I have two sisters. My older sister lives in Chicago with her husband (a professional in Jewish education) and two young kids (the grandchildren). My younger sister lives in Philadelphia, a short drive over the Delaware River from my parents in South Jersey. She is in med school, studying to be a pediatrician and follow the King tradition of my father and grandpa, now resting in his hospital bed.

While my sisters unconsciously rival for the gold medal in Parental Approval, I undoubtedly hold the bronze. I seem to date non-Jewish men, never want to birth children and dismissed law school for a career as a writer and dreams of being a New York Times best seller.

Let Me Out I’m Stuck. A New York Times best seller!

But that will only happen if I do something. If I work as hard and diligently toward my goals as I imagine the senders behind the text messages on my phone.

Which brings me back to the purpose of this post: Being Grateful.

In the Handmaid’s Tale, the main character is stripped of her freedoms—Freedoms of choice, voice, passion and action. As a young American, I take these freedoms for granted. But Margaret Atwood’s words resonate—my freedoms are a privilege. Yes, they are meant to be enjoyed. Sleeping until noon on Sunday is a luxury I should not guilt myself out of enjoying.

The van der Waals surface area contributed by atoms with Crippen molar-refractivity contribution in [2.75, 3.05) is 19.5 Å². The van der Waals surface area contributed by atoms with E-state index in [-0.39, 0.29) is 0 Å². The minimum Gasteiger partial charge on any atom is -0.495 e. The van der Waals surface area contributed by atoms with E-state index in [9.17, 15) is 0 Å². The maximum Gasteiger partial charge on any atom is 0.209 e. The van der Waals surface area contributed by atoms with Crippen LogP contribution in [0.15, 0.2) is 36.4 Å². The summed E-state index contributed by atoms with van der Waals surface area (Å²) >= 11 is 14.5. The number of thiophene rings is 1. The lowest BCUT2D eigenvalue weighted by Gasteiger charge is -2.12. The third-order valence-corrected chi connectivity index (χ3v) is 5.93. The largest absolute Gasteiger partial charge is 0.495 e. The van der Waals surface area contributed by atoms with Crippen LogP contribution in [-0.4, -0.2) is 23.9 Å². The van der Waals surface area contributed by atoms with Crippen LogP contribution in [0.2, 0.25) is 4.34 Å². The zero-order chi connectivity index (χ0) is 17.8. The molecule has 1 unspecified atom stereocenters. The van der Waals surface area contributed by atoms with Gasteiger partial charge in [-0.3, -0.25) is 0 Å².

But my freedoms are also a responsibility. To do, to make, to grow, to share to help.

I am grateful for the freedom to use my time. This blog is to keep me accountable.

Before You Get What You Want, You Have to Do What You Need.

Take a deep breath…

Now, visualize what you wantwant to happen. Want to be.

Things don’t just happen. In real life, as an adult, if you want to be extraordinary, you have to try.